Interview: Ashley Ropati, Beauty Writer and Style & Entertainment Journalist


Hi Ashley! Firstly, please explain to readers of The Twenties Club what your various roles are within the beauty industry:

I’ve been very lucky thus far with my variation of different beauty and fashion journalism roles. I’m currently a style and entertainment journalist with Fairfax media, and beauty writer for the Australian beauty website Beauticate.

I started my writing career as a beauty intern at Vogue Australia, so as my portfolio of work continued growing I continued developing my beauty connections and body of work. I was previously a writer at the Denizen Magazine, Trendspotter, Yahoo!, NZ Herald and the beauty editor at New Idea magazine, which was a wonderful opportunity to get to know professionals at the top of their field. Everybody from the French hairdresser of the year to “the spray tanner to the stars”, the beauty industry, much like fashion, is always evolving which is wonderful to be a part of. There is an endless sense of playfulness and innovation which I quickly fell in love with. Plus, the beauty industry celebrates youth, which is always a bonus as a young writer.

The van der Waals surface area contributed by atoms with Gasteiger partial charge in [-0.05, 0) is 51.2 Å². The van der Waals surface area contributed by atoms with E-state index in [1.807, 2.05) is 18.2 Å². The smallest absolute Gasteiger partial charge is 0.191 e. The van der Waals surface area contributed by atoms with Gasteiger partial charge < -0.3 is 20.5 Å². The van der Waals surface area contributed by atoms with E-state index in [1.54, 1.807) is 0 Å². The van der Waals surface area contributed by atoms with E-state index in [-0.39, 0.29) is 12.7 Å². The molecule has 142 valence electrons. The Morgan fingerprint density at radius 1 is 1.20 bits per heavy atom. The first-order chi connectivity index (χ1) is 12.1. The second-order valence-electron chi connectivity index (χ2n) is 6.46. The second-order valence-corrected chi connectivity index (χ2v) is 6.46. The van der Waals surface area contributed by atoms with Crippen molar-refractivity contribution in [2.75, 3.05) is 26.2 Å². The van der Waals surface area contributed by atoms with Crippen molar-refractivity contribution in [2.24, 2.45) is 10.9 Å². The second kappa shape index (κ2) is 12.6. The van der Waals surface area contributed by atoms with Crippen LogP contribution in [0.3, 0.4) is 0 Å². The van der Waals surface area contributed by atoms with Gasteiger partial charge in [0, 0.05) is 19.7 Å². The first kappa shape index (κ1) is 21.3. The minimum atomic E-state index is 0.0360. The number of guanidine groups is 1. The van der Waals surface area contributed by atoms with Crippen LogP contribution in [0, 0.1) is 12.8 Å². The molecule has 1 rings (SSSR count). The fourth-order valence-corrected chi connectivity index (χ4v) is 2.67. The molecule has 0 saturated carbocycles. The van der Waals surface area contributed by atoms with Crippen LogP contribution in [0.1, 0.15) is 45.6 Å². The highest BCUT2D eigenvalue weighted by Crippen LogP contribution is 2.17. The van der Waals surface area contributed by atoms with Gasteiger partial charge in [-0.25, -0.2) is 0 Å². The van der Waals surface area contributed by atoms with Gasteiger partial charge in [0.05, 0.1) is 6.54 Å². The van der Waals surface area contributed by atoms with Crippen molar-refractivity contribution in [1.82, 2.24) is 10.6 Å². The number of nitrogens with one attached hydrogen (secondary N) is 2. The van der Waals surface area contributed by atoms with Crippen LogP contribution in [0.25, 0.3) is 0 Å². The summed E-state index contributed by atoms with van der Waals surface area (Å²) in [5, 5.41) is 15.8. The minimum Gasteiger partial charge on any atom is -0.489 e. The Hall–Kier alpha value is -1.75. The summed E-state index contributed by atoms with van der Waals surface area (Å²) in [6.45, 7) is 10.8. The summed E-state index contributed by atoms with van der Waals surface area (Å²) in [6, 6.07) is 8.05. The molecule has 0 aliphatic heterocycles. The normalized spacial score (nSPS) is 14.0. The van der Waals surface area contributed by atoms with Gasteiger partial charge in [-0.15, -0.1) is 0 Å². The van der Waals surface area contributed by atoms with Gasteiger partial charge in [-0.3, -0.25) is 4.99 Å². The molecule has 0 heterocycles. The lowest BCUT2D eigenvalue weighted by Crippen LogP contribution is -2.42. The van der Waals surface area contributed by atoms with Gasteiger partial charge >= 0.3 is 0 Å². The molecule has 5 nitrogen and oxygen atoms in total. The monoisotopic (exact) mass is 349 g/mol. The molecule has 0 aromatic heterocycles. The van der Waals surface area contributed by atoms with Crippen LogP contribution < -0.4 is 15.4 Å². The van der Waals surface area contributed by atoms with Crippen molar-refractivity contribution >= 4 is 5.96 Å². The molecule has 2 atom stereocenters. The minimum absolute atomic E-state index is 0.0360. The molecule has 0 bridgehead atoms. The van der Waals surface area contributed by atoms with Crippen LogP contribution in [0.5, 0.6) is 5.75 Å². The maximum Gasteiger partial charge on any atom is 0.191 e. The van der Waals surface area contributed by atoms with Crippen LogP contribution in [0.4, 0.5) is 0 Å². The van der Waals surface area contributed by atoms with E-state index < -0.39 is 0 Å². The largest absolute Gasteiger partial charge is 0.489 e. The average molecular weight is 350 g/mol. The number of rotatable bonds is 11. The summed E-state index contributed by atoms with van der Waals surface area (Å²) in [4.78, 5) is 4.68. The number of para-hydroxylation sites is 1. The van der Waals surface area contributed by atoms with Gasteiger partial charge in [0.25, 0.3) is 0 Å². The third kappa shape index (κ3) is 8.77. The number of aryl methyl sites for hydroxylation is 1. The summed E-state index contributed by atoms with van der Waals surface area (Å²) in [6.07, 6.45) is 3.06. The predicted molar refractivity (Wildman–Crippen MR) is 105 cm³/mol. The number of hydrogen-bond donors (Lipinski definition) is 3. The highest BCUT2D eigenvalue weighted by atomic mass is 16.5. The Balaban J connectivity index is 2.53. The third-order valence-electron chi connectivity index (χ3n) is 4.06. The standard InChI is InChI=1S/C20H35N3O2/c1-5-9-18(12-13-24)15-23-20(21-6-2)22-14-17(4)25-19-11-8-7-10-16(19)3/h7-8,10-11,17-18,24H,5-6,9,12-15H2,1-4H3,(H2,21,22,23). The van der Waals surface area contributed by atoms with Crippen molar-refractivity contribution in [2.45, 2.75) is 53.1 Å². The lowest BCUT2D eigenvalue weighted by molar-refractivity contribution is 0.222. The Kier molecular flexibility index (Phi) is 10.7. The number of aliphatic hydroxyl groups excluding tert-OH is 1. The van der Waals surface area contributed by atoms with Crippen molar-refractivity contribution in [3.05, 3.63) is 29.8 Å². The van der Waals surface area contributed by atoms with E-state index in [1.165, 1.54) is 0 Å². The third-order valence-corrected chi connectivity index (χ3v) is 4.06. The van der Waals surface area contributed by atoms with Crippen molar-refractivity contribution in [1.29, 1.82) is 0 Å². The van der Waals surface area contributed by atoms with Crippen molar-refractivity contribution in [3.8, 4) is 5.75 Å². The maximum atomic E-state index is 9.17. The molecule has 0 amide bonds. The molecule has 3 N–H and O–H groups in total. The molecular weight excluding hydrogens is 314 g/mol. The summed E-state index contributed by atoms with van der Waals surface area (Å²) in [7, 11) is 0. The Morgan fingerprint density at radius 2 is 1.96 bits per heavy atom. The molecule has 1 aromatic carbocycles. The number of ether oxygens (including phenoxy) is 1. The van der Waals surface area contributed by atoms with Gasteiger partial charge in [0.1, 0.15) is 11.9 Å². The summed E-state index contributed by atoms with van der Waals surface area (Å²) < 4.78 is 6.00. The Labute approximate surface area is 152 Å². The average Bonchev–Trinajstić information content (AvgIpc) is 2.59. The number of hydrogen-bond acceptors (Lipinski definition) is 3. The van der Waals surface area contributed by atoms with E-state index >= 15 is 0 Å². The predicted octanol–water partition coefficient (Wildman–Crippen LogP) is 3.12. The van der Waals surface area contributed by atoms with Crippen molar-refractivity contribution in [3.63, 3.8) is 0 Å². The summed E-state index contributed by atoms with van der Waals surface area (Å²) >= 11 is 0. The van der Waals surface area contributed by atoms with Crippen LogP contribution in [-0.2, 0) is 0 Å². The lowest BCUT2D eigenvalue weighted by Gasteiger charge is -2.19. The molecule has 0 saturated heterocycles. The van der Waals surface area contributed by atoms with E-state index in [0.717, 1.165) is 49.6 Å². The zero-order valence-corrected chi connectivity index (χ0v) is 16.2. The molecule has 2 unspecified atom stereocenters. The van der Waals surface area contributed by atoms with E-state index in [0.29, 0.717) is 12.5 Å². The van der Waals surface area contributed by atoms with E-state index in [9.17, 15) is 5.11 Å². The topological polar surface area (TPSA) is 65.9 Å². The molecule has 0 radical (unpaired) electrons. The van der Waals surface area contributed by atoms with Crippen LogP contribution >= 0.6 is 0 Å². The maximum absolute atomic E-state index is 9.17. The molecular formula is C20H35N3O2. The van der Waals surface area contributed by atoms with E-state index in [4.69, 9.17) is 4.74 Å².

How did you get your start in the beauty industry? Do you have any advice for young females wanting to get a foot in the door?

I studied in Sydney, which as far as the fashion and beauty go, is a much bigger pond. Like many soon-to-be journalism grads that want to work in print, I spent most of my spare time pedalling my CV off to luxury magazine editors. Movies like The Devil Wears Prada didn’t deter me from being a magazine intern, and despite being well aware it wouldn’t be entirely glamorous, I knew it was a fundamental leg up in a fiercely competitive industry.

I tried to reach out to all of the big titles: Harpers Bazzar, Allure, Grazia, Vogue Australia. The only response I got (despite all of my emotive and heartfelt cover letters) was from Vogue Australia’s then beauty director, Sigourney Cantelo. I started as a beauty intern and spent almost a year at Vogue, while juggling my studies and punishing journalism deadlines, tidying the beauty cupboards, writing stories for online, liaising with PR people. Vogue taught me a great deal, somebody took a chance on me but my work ethic kept me there.